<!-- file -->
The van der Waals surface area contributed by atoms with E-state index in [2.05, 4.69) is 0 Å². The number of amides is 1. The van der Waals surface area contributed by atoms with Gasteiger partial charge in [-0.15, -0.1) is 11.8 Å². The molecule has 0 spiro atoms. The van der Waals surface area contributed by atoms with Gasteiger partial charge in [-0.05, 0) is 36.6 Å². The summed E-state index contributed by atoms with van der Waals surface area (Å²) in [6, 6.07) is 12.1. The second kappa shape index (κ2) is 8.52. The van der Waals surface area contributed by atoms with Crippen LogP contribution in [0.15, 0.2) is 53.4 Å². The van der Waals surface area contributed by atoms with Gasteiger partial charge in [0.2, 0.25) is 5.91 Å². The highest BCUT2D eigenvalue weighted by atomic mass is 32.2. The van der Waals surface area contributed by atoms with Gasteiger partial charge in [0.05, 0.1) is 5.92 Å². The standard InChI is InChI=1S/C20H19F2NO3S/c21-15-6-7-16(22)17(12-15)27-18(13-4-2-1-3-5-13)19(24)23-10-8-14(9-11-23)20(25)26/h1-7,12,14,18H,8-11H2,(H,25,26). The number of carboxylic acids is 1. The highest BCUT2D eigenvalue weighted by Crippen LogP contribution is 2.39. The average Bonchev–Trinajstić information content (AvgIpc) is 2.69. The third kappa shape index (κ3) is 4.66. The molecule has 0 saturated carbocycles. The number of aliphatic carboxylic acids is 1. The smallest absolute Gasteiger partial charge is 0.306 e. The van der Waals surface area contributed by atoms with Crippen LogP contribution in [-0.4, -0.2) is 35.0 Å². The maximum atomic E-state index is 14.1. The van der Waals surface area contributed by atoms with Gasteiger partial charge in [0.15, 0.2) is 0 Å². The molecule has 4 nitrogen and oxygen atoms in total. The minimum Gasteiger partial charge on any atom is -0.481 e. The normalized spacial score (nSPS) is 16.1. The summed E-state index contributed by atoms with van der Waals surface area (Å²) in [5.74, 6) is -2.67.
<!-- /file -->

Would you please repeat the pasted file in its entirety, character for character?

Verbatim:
The van der Waals surface area contributed by atoms with E-state index in [2.05, 4.69) is 0 Å². The number of amides is 1. The van der Waals surface area contributed by atoms with Gasteiger partial charge in [-0.15, -0.1) is 11.8 Å². The molecule has 0 spiro atoms. The van der Waals surface area contributed by atoms with Gasteiger partial charge in [-0.05, 0) is 36.6 Å². The summed E-state index contributed by atoms with van der Waals surface area (Å²) in [6, 6.07) is 12.1. The second kappa shape index (κ2) is 8.52. The van der Waals surface area contributed by atoms with Crippen LogP contribution in [0.15, 0.2) is 53.4 Å². The van der Waals surface area contributed by atoms with Gasteiger partial charge in [0.2, 0.25) is 5.91 Å². The highest BCUT2D eigenvalue weighted by atomic mass is 32.2. The van der Waals surface area contributed by atoms with Gasteiger partial charge in [0.05, 0.1) is 5.92 Å². The standard InChI is InChI=1S/C20H19F2NO3S/c21-15-6-7-16(22)17(12-15)27-18(13-4-2-1-3-5-13)19(24)23-10-8-14(9-11-23)20(25)26/h1-7,12,14,18H,8-11H2,(H,25,26). The number of carboxylic acids is 1. The highest BCUT2D eigenvalue weighted by Crippen LogP contribution is 2.39. The average Bonchev–Trinajstić information content (AvgIpc) is 2.69. The third kappa shape index (κ3) is 4.66. The molecule has 0 saturated carbocycles. The number of aliphatic carboxylic acids is 1. The smallest absolute Gasteiger partial charge is 0.306 e. The van der Waals surface area contributed by atoms with Crippen LogP contribution in [-0.4, -0.2) is 35.0 Å². The maximum atomic E-state index is 14.1. The van der Waals surface area contributed by atoms with Gasteiger partial charge in [0.15, 0.2) is 0 Å². The molecule has 4 nitrogen and oxygen atoms in total. The minimum Gasteiger partial charge on any atom is -0.481 e. The normalized spacial score (nSPS) is 16.1. The summed E-state index contributed by atoms with van der Waals surface area (Å²) in [5.74, 6) is -2.67.